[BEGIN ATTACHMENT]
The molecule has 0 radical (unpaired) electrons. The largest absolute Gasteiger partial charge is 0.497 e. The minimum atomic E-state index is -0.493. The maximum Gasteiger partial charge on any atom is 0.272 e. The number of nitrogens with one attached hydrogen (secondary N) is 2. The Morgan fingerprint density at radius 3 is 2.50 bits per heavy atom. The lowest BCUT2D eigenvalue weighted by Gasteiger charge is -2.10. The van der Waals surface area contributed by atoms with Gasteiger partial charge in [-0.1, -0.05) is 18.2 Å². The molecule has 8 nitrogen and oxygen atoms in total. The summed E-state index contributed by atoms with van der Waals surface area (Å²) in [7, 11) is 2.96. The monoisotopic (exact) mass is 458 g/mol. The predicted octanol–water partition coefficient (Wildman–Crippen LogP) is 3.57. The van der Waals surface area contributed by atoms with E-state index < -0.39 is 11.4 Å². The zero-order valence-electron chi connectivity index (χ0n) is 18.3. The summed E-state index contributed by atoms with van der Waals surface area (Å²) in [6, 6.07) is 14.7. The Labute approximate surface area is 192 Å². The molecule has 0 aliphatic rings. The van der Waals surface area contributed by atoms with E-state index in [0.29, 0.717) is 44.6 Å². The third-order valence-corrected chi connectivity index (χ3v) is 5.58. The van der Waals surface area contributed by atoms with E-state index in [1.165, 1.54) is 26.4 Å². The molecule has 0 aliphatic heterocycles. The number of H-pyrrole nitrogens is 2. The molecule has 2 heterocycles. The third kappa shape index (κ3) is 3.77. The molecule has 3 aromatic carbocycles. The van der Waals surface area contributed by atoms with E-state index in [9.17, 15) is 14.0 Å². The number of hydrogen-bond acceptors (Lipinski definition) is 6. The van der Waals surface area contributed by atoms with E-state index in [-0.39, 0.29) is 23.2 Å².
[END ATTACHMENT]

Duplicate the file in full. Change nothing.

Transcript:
The molecule has 0 radical (unpaired) electrons. The largest absolute Gasteiger partial charge is 0.497 e. The minimum atomic E-state index is -0.493. The maximum Gasteiger partial charge on any atom is 0.272 e. The number of nitrogens with one attached hydrogen (secondary N) is 2. The Morgan fingerprint density at radius 3 is 2.50 bits per heavy atom. The lowest BCUT2D eigenvalue weighted by Gasteiger charge is -2.10. The van der Waals surface area contributed by atoms with Gasteiger partial charge in [-0.1, -0.05) is 18.2 Å². The molecule has 8 nitrogen and oxygen atoms in total. The summed E-state index contributed by atoms with van der Waals surface area (Å²) in [7, 11) is 2.96. The monoisotopic (exact) mass is 458 g/mol. The predicted octanol–water partition coefficient (Wildman–Crippen LogP) is 3.57. The van der Waals surface area contributed by atoms with E-state index < -0.39 is 11.4 Å². The zero-order valence-electron chi connectivity index (χ0n) is 18.3. The summed E-state index contributed by atoms with van der Waals surface area (Å²) in [6, 6.07) is 14.7. The Labute approximate surface area is 192 Å². The molecule has 0 aliphatic rings. The van der Waals surface area contributed by atoms with E-state index in [0.29, 0.717) is 44.6 Å². The third-order valence-corrected chi connectivity index (χ3v) is 5.58. The van der Waals surface area contributed by atoms with E-state index in [1.165, 1.54) is 26.4 Å². The molecule has 0 aliphatic heterocycles. The number of H-pyrrole nitrogens is 2. The molecule has 2 heterocycles. The third kappa shape index (κ3) is 3.77. The molecule has 3 aromatic carbocycles. The van der Waals surface area contributed by atoms with E-state index in [9.17, 15) is 14.0 Å². The number of hydrogen-bond acceptors (Lipinski definition) is 6. The van der Waals surface area contributed by atoms with E-state index in [-0.39, 0.29) is 23.2 Å².